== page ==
A Minnesota professor of religion warned the world’s largest coalition of religious leaders that getting involved in politics can compromise their “moral voices” and suggested they should instead aspire to be the “moral conscience” of their countries to promote a more effective agenda of peace.
“I think we have to acknowledge as religious leaders, as religious communities, how easy it is that we have been seduced by the trappings of the state, seduced by the opportunity for power, as a result of which we tend to compromise our moral voices, our ethical voices,” Anantanand Rambachan, a Hindu professor of religion at St. Olaf College, said during a plenary session on advancing multi-stakeholder partnership for freedom of thought, conscience and religion at the Religions for Peace conference which ended on Friday.
Religions for Peace is the world’s largest and most representative multi-religious coalition advancing common action among religious communities for peace. The organization works to transform violent conflict, advance human development, promote just and harmonious societies, and protect the Earth.
Responding a question about what the right relationship between states and religious communities should be, Rambachan argued for the position of the “moral conscience.”
“I’ll put it this way, we should not aspire to be the masters of the state, nor should we aspire to be the servant of the state. We should aim to be the moral conscience of all the countries that we live in, especially the moral voice and the moral conscience for those who are powerless, those who are marginalized, those who are oppressed,” Rambachan said Wednesday.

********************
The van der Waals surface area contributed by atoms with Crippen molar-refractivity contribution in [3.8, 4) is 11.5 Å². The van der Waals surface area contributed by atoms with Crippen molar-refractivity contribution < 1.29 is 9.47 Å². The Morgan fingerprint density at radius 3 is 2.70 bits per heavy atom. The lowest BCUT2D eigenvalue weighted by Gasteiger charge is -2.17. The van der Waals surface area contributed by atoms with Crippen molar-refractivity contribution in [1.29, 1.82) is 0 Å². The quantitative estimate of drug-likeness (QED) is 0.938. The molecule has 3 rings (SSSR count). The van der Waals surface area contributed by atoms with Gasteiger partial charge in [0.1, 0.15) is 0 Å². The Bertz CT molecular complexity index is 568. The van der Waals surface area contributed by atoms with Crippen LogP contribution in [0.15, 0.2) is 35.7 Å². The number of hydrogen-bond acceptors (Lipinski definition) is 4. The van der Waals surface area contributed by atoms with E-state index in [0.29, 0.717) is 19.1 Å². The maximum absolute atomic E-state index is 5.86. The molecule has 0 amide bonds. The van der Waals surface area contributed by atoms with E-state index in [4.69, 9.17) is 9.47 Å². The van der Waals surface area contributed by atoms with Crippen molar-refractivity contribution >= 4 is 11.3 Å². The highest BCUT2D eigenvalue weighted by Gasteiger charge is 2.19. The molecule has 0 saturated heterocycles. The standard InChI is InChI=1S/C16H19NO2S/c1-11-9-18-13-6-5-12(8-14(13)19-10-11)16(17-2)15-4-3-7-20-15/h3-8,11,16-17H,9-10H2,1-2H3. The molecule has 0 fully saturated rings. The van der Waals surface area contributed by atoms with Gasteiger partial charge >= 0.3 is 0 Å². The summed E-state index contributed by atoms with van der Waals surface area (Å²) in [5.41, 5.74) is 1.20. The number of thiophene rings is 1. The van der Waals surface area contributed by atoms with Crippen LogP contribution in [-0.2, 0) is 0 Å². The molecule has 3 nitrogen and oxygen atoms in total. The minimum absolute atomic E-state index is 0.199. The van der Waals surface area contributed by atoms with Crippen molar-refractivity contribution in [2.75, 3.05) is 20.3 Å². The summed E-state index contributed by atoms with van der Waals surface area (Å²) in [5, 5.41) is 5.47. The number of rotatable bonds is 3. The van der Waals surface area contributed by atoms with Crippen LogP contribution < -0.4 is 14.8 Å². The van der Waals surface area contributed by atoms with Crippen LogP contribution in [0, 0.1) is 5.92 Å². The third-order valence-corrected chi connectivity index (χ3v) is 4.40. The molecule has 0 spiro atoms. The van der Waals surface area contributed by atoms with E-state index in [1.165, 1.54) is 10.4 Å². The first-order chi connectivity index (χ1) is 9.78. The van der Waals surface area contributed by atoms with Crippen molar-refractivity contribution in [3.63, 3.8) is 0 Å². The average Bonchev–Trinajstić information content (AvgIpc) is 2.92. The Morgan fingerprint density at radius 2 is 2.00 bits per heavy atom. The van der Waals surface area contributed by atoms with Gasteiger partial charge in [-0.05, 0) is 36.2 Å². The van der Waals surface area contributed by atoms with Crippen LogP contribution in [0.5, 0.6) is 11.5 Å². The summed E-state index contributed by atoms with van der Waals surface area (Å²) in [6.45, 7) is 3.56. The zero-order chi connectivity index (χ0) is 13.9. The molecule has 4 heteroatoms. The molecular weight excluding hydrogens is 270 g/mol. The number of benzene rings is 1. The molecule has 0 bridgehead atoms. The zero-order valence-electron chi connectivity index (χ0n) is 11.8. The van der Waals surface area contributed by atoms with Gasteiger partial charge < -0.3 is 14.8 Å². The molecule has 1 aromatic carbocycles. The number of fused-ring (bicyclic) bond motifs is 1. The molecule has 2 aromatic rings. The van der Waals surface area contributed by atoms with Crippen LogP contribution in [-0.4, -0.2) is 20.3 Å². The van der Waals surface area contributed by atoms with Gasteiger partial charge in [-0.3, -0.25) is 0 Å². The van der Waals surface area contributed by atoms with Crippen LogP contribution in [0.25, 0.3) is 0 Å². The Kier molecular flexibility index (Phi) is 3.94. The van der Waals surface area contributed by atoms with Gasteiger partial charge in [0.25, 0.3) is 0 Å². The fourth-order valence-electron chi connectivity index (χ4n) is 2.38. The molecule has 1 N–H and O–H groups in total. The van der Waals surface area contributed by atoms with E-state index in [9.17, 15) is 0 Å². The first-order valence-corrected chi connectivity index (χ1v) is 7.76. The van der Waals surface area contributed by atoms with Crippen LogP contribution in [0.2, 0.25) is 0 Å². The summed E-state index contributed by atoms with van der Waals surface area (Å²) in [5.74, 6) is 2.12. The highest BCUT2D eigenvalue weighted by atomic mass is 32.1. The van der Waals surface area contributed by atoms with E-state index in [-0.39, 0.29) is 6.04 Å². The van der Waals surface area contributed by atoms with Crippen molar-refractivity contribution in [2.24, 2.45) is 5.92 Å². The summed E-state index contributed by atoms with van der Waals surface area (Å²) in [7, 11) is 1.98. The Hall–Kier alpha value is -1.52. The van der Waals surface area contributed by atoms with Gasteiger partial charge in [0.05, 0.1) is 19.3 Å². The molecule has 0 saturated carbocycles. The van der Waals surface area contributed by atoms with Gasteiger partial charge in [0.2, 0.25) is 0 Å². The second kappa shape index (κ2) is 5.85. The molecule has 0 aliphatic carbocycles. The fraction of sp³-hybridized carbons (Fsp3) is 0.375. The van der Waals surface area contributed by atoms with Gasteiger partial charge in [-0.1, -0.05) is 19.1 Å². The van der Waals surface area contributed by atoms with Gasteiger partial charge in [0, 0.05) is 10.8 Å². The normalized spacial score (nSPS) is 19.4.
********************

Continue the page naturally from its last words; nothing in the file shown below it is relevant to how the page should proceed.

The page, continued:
Members of the panel such as Jakob Finci, president of the Jewish Community of Bosnia and Herzegovina, and Bani Dugal, principal representative to the U.N.’s, Bahá’í International Community and co-president of Religions for Peace, U.S., also noted how religion has been exploited in many parts of the world to wage conflict.
“Everyone knows how to use religion to start a war but nobody knows how religion can be used for the peaceful solutions,” he quipped.
He suggested, however, that people within different religions should work to know more about each other and their faith traditions.
“The reasons for the war is not knowing each other,” he said.
In June, U.N. Secretary-General António Guterres launched the U.N. Strategy and Plan of Action on Hate Speech and told member states they need to “do better at looking out for each other.”
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SOURCE: Christian Post, Leonardo Blair